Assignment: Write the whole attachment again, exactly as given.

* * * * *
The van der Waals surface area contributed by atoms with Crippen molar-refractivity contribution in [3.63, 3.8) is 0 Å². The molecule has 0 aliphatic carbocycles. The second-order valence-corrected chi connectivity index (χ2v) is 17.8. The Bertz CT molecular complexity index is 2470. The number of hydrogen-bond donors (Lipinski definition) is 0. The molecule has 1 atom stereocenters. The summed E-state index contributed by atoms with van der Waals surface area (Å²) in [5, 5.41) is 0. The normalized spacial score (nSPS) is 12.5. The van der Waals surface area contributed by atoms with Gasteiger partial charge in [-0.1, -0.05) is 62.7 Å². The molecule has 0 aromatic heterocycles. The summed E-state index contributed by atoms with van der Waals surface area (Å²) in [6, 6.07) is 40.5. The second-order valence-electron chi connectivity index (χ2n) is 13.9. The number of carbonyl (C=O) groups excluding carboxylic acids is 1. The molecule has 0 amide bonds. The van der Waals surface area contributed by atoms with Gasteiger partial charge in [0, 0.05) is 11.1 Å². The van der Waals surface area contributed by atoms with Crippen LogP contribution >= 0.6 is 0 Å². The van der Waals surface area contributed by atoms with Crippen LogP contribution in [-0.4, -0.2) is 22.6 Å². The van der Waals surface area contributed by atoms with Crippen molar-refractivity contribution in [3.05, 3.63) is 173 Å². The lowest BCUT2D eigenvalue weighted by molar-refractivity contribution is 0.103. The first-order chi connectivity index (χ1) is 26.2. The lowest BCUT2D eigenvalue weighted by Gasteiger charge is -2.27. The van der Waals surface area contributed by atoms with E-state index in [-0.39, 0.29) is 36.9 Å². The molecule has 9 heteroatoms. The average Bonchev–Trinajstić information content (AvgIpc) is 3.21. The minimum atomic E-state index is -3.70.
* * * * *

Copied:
The van der Waals surface area contributed by atoms with Crippen molar-refractivity contribution in [3.63, 3.8) is 0 Å². The molecule has 0 aliphatic carbocycles. The second-order valence-corrected chi connectivity index (χ2v) is 17.8. The Bertz CT molecular complexity index is 2470. The number of hydrogen-bond donors (Lipinski definition) is 0. The molecule has 1 atom stereocenters. The summed E-state index contributed by atoms with van der Waals surface area (Å²) in [5, 5.41) is 0. The normalized spacial score (nSPS) is 12.5. The van der Waals surface area contributed by atoms with Gasteiger partial charge in [-0.1, -0.05) is 62.7 Å². The molecule has 0 aromatic heterocycles. The summed E-state index contributed by atoms with van der Waals surface area (Å²) in [6, 6.07) is 40.5. The second-order valence-electron chi connectivity index (χ2n) is 13.9. The number of carbonyl (C=O) groups excluding carboxylic acids is 1. The molecule has 0 amide bonds. The van der Waals surface area contributed by atoms with Gasteiger partial charge in [0, 0.05) is 11.1 Å². The van der Waals surface area contributed by atoms with Crippen LogP contribution >= 0.6 is 0 Å². The van der Waals surface area contributed by atoms with Crippen LogP contribution in [-0.4, -0.2) is 22.6 Å². The van der Waals surface area contributed by atoms with Crippen molar-refractivity contribution in [3.05, 3.63) is 173 Å². The lowest BCUT2D eigenvalue weighted by molar-refractivity contribution is 0.103. The first-order chi connectivity index (χ1) is 26.2. The lowest BCUT2D eigenvalue weighted by Gasteiger charge is -2.27. The van der Waals surface area contributed by atoms with E-state index in [-0.39, 0.29) is 36.9 Å². The molecule has 9 heteroatoms. The average Bonchev–Trinajstić information content (AvgIpc) is 3.21. The minimum atomic E-state index is -3.70.